Personal Jurisdiction and Subject Matter Jurisdiction are legal terms-of-art that have tormented law students for hundreds of years. Conceptually, the authority of a court is something that most people don’t think about. For the average citizen, if you get a ticket that says to be at court, you show up. You don’t care whether the court you are going to is the right one for the offense and usually don’t question the authority of the court over you.
Jurisdiction is easier to think about if you put it into a more familiar context. Most people watch movies and televisions shows where the local law enforcement officers (LEO’s) are telling the federal officers from the FBI, CIA, or MIB (Men in Black), that they will not be, “putting up with that juris-my-diction crap.” Jurisdiction is what gives the local police authority over a particular case; and what gives the federal government authority over the LEO’s in some cases.
The legal community (as opposed to the law enforcement community) is much the same. As there are different law enforcement agencies comprising: transit security, city police, county sheriff, Federal agencies; there are different court systems comprising: Administrative hearing boards, Municipal/County District Court, Municipal/County Superior Court, and the Federal Courts.
The determination of which court hears what case is determined by Subject Matter Jurisdiction. Federal courts only have a “limited” subject matter jurisdiction. It can hear only certain kinds of cases, such as those that involve a federal crime or when there is diversity of citizenship. State courts have “general” subject matter jurisdiction and can hear most any case presented in the state. These general jurisdiction courts are further broken down by city/county lines, amount in controversy limits, and subject matter.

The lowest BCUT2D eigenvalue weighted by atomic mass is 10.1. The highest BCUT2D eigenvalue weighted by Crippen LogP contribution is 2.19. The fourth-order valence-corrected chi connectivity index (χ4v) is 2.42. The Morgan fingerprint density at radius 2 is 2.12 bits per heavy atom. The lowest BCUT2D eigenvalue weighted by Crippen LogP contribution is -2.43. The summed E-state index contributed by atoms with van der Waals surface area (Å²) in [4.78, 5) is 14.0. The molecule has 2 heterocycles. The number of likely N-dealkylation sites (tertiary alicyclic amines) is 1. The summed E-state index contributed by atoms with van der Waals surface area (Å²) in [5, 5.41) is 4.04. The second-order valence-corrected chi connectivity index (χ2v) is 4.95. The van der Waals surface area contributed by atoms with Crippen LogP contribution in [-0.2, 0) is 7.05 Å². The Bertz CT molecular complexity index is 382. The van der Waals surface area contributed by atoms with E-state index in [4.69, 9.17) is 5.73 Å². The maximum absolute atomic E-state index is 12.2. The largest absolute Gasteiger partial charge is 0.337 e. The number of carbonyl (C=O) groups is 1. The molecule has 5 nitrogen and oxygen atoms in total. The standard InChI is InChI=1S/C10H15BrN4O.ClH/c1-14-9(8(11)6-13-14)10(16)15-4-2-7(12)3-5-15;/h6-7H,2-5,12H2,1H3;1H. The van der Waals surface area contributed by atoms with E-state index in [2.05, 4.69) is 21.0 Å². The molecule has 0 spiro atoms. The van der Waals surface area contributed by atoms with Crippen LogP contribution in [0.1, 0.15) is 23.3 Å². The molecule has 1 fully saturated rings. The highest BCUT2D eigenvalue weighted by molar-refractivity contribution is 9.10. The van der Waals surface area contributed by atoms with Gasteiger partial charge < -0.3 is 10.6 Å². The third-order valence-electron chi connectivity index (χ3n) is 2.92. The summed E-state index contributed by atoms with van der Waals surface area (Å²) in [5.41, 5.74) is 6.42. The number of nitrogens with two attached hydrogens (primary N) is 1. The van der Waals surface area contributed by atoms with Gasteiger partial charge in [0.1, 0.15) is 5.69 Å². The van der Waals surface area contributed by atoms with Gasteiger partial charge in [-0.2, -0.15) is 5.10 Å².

Personal jurisdiction is radically different. Personal jurisdiction concerns the circumstances under which a court has authority to make decisions binding on a particular party. It would be like forcing the LEO’s or the Feds to prove they can arrest you! In cop shows, this is easy—the bad-guy commits a crime, therefore jurisdiction exists to arrest said bad-guy. However, a court cannot hear a case unless it has established “personal” or “territorial” jurisdiction over the parties to a suit. A court may only have personal jurisdiction over a Defendant if it can establish a valid connection or nexus between the Defendant and a state; such as domicile, conducting business, or committing a crime.